METEORITE: An object that falls from space, survives its fiery plunge through the atmosphere and crashes to Earth.

METEOROID: A smaller asteroid.

NEAR-EARTH OBJECT: An asteroid or comet whose orbit brings it close to Earth.

NEBULA: A glowing interstellar cloud of gas and dust.

NOVA: A sudden increase in a star’s brightness, which happens periodically. Unlike a supernova, a nova does not destroy the star.

OCCULTATION: When the Moon or a planet blocks out the light of a star or planet.

OORT CLOUD: A region of the solar system beyond the Kuiper Belt which is the source of long period comets.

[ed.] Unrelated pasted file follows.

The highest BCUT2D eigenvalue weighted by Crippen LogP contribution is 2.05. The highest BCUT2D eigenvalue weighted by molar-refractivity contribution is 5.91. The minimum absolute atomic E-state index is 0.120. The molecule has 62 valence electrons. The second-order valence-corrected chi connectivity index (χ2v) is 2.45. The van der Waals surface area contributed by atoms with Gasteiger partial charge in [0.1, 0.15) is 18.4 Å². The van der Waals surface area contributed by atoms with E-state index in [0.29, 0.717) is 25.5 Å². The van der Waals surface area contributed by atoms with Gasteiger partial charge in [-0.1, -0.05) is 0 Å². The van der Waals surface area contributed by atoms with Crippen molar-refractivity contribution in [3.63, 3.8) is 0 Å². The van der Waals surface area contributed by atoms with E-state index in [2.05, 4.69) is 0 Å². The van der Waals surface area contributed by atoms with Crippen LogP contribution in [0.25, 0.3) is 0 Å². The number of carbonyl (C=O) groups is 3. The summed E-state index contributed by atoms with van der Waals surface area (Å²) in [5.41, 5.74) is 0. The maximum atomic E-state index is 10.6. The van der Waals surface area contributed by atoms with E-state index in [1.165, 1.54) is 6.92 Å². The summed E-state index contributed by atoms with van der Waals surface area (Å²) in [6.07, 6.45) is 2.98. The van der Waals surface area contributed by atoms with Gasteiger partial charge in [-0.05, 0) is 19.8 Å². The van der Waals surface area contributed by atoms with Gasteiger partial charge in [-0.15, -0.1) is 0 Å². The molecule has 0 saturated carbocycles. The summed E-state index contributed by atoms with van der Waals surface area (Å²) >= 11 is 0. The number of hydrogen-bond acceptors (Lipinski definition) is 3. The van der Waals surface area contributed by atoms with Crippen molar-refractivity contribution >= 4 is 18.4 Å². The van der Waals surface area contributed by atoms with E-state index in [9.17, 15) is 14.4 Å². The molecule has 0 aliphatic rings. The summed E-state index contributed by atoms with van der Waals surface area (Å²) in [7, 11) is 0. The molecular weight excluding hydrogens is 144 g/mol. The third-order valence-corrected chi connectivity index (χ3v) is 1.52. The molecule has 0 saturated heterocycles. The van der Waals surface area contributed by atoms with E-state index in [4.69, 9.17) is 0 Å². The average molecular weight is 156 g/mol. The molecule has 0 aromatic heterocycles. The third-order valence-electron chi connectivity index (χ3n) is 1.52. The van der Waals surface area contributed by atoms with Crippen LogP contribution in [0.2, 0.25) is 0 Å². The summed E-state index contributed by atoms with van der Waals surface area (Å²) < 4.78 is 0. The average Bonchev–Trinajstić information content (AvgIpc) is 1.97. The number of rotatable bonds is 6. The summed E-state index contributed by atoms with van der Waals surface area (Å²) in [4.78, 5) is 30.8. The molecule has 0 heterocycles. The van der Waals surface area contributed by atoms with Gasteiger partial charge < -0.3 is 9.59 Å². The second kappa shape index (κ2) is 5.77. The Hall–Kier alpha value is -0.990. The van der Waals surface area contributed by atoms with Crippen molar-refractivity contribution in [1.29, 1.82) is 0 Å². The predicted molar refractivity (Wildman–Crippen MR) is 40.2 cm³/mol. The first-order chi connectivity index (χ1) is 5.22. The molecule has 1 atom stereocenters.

OPEN CLUSTER: See star cluster.

OPPOSITION: The position of an astronomical object when it is opposite the Sun in the sky. Objects at opposition appear to be largest and brightest.

ORBIT:  The regular path an object in space follows as it revolves around another body.

PERIHELION: For an object in the solar system, this is the closest point in its orbit to the Sun  (Aphelion is the object’s farthest point from the Sun).

PERIGEE: For an object circling Earth, this is the closest point in its orbit to the Earth (Apogee is the object’s farthest point to Earth).

PLANET: A nearly spherical object that circles the Sun and has cleared its orbit of similar-sized objects. “Inferior planets” are planets that pass between the Sun and Earth, such as Mercury and Venus. “Superior planets” are all other planets in the solar system with orbits greater than Earth’s, such as Mars, Jupiter, Saturn, etc.